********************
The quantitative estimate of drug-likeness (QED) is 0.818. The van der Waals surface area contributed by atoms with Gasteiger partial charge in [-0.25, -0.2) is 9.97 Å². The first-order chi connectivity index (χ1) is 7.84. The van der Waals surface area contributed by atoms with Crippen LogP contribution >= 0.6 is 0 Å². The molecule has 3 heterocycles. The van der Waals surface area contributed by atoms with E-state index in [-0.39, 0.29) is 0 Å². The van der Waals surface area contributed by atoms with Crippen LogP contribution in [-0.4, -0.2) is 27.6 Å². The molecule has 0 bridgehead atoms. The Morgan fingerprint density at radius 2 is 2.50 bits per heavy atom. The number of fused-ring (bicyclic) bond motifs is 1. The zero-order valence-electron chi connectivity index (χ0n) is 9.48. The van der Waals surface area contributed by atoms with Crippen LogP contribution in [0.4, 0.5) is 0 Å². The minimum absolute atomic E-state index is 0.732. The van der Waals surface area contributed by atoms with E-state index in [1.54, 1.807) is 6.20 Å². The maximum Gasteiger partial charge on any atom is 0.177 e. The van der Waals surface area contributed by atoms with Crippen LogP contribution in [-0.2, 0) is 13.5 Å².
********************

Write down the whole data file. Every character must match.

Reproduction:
The quantitative estimate of drug-likeness (QED) is 0.818. The van der Waals surface area contributed by atoms with Gasteiger partial charge in [-0.25, -0.2) is 9.97 Å². The first-order chi connectivity index (χ1) is 7.84. The van der Waals surface area contributed by atoms with Crippen LogP contribution >= 0.6 is 0 Å². The molecule has 3 heterocycles. The van der Waals surface area contributed by atoms with E-state index in [-0.39, 0.29) is 0 Å². The van der Waals surface area contributed by atoms with Crippen LogP contribution in [-0.4, -0.2) is 27.6 Å². The molecule has 0 bridgehead atoms. The Morgan fingerprint density at radius 2 is 2.50 bits per heavy atom. The number of fused-ring (bicyclic) bond motifs is 1. The zero-order valence-electron chi connectivity index (χ0n) is 9.48. The van der Waals surface area contributed by atoms with Crippen LogP contribution in [0.4, 0.5) is 0 Å². The minimum absolute atomic E-state index is 0.732. The van der Waals surface area contributed by atoms with E-state index in [1.54, 1.807) is 6.20 Å². The maximum Gasteiger partial charge on any atom is 0.177 e. The van der Waals surface area contributed by atoms with Crippen LogP contribution in [-0.2, 0) is 13.5 Å².